Wednesday, September 16, 2009

Was ACORN Worker "Playing Along" or "Fearing for Her Safety?"

I've held off on posting about the fourth ACORN sting video from San Bernadino because, honestly, after I watched the available raw footage and read ACORN's response, well, it seemed plausible to me that James O'Keefe and Hannah Giles had been had.

That's not to say that I put any stock into anything ACORN says. It's just to say that after conducting my own research online and being able to discern that, of Tresa Kaelke's traceable husbands, all seemed to be alive (she does appear to have two dead sons, one of which died at the age of 18), which made at least part of her story a lie - whether a lie for shock value or because she was "playing along," I don't know.

However, today I read that ACORN office supervisor Christina Spach said Kaelke pretended to cooperate with O'Keefe and Giles because she feared for her safety.

So, which was it? Was Kaelke having some fun with the two undercover journalists, like ACORN's national website claims, or was she scared out of her wits and trying to appear like someone frightening people wouldn't want to mess with, like Kaelke's local office claims?

This much I am certain of: ACORN seems to be trying to explain away Tresa Kaelke's words and actions at every level. Furthermore, if she was just "playing along," she spent a great deal of time doing it. Hours.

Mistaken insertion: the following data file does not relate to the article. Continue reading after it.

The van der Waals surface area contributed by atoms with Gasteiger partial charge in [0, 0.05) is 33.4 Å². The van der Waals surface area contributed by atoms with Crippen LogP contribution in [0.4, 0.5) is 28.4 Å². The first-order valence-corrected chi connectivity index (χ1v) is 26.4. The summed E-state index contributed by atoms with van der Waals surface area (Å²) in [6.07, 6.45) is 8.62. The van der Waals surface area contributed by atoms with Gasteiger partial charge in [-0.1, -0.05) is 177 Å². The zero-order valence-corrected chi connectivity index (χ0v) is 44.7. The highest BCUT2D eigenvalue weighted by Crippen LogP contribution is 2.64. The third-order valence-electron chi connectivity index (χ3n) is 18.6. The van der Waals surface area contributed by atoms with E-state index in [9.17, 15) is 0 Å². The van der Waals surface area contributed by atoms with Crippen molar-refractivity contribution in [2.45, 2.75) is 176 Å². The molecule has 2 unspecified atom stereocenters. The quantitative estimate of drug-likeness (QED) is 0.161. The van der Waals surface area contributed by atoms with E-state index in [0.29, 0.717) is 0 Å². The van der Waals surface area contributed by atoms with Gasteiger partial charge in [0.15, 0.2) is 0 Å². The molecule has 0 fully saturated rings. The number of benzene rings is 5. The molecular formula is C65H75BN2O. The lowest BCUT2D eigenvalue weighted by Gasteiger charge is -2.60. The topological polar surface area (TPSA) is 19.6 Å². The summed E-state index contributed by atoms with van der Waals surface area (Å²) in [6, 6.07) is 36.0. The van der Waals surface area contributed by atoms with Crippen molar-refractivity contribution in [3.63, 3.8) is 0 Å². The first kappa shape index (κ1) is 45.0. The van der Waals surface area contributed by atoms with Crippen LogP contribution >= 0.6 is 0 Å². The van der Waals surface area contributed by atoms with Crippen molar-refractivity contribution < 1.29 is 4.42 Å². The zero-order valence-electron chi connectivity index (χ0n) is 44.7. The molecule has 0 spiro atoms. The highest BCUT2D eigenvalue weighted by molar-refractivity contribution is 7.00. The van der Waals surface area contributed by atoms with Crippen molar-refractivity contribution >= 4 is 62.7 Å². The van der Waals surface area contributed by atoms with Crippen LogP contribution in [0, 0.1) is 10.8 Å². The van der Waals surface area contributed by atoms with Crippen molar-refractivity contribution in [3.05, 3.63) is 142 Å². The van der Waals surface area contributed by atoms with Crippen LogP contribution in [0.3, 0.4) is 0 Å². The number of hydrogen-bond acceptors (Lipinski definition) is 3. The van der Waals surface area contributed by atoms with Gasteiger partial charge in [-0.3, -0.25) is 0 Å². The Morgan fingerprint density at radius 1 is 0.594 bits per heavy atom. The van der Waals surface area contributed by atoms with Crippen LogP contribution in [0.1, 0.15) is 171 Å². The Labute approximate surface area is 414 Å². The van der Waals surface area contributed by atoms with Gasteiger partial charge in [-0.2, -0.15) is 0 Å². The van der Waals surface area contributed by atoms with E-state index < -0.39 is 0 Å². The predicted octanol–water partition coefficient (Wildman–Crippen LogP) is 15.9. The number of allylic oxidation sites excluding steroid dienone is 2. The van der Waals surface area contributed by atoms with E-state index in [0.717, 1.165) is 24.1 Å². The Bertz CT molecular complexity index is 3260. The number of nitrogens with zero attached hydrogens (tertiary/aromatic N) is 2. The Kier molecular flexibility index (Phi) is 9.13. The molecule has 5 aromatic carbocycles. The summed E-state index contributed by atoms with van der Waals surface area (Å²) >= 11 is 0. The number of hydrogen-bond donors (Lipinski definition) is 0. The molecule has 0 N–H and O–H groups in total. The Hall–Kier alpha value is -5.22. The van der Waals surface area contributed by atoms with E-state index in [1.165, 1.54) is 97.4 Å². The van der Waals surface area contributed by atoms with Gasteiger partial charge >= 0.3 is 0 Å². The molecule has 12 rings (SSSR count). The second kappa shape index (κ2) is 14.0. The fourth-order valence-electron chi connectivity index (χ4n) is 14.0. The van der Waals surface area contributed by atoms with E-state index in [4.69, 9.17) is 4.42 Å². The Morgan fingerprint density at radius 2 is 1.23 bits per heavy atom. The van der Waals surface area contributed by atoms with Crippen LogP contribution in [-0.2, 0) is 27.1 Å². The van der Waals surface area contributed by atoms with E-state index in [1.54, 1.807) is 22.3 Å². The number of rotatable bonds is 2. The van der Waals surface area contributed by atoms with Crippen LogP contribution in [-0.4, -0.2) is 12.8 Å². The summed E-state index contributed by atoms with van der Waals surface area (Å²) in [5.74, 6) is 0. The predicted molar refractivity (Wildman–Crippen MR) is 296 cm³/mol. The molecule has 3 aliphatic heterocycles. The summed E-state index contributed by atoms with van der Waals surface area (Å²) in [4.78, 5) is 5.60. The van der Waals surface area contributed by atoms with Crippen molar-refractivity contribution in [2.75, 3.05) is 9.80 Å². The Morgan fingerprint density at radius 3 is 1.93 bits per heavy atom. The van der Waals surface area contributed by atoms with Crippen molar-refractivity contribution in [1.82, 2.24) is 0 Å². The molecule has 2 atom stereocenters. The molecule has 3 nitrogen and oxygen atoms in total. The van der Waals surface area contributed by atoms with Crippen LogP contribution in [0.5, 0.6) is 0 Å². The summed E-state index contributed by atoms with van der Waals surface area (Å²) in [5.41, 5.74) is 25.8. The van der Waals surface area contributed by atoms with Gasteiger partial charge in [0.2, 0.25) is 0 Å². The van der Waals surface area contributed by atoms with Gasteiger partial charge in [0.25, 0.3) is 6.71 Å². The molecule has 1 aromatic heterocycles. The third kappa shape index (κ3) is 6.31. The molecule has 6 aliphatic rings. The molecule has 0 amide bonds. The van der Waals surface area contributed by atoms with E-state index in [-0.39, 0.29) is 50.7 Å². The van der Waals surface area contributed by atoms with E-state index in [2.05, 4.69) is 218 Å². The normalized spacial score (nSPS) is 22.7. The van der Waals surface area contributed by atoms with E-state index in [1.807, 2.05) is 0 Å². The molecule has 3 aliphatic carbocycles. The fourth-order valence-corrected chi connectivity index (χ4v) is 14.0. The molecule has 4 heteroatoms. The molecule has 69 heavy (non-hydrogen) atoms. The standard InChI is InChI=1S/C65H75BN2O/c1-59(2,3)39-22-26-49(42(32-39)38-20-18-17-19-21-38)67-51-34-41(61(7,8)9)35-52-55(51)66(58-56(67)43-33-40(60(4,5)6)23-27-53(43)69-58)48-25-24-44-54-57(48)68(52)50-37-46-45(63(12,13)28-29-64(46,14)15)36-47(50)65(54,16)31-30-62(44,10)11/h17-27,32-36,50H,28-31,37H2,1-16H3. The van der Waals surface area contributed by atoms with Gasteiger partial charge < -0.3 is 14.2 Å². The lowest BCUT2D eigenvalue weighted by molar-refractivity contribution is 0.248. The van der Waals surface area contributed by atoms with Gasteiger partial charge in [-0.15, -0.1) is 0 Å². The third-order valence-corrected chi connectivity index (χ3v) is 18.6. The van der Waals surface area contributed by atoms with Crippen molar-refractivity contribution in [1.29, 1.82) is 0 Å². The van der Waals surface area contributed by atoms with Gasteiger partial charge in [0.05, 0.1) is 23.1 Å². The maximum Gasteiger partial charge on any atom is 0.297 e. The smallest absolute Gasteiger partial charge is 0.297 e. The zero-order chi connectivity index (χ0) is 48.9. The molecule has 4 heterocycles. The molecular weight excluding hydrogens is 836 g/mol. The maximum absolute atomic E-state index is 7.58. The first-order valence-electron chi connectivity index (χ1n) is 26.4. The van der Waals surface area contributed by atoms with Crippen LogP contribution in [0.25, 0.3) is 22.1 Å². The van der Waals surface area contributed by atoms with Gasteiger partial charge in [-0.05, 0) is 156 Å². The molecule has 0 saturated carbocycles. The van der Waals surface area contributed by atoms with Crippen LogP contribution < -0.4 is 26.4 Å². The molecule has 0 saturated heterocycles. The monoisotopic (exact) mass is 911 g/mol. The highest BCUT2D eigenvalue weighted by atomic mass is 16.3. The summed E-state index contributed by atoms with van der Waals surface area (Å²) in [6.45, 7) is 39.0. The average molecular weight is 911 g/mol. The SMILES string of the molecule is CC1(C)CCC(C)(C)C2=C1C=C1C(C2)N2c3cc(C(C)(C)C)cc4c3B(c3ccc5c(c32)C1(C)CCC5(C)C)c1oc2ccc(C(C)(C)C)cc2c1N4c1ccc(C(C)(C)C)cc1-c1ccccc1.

Now, I've never worked for ACORN, and I'm self-employed today, but I have worked for employers before and let me tell you: I can't imagine one of them defending me after I spent hours entertaining myself and playing along with a farce.

In order for either explanation for Kaelke's actions to merit any credibility, we have to believe that:
  1. Kaelke was too frightened for her well-being that she didn't feel she could call the police but could put someone else at "risk" by calling a man across the street to alert him to the scary people and asking him to play along;
  2. Kaelke was so amused at the fact that O'Keefe and Giles were so "not believable" and "somewhat entertaining" that she just had to call up her friend, Mr. Miller, across the street and get him in on the gig; OR
  3. ACORN has so few people to help in San Bernadino, the type of poverty-stricken community that ACORN says they spent endless effort rehabilitating, that an employee like Kaelke has time to engage in frivolous antics for the better part of a day with a couple of young people that she knows are trying to put one over on her.
So, which is it, ACORN? Was your hapless employee playing along, or was she fearing for her safety? Your local and national offices can't quite seem to agree.

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